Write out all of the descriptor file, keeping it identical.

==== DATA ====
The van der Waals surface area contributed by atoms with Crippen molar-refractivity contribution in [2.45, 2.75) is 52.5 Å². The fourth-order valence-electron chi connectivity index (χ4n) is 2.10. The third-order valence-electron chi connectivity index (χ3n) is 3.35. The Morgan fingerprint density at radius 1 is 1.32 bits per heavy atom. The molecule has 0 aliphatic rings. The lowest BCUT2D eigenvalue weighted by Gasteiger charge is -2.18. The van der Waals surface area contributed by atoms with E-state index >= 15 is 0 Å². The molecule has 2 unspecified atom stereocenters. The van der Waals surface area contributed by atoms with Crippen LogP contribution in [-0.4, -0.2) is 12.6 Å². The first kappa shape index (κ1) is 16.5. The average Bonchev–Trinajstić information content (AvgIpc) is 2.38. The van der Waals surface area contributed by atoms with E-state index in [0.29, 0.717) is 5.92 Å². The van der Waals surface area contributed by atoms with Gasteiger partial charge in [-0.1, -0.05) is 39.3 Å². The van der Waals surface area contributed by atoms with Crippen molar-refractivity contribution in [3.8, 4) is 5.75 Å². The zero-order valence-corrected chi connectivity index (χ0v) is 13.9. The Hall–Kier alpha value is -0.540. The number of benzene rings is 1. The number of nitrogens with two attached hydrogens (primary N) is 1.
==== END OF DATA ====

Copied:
The van der Waals surface area contributed by atoms with Crippen molar-refractivity contribution in [2.45, 2.75) is 52.5 Å². The fourth-order valence-electron chi connectivity index (χ4n) is 2.10. The third-order valence-electron chi connectivity index (χ3n) is 3.35. The Morgan fingerprint density at radius 1 is 1.32 bits per heavy atom. The molecule has 0 aliphatic rings. The lowest BCUT2D eigenvalue weighted by Gasteiger charge is -2.18. The van der Waals surface area contributed by atoms with E-state index >= 15 is 0 Å². The molecule has 2 unspecified atom stereocenters. The van der Waals surface area contributed by atoms with Crippen LogP contribution in [-0.4, -0.2) is 12.6 Å². The first kappa shape index (κ1) is 16.5. The average Bonchev–Trinajstić information content (AvgIpc) is 2.38. The van der Waals surface area contributed by atoms with E-state index in [0.29, 0.717) is 5.92 Å². The van der Waals surface area contributed by atoms with Gasteiger partial charge in [-0.1, -0.05) is 39.3 Å². The van der Waals surface area contributed by atoms with Crippen molar-refractivity contribution in [3.8, 4) is 5.75 Å². The zero-order valence-corrected chi connectivity index (χ0v) is 13.9. The Hall–Kier alpha value is -0.540. The number of benzene rings is 1. The number of nitrogens with two attached hydrogens (primary N) is 1.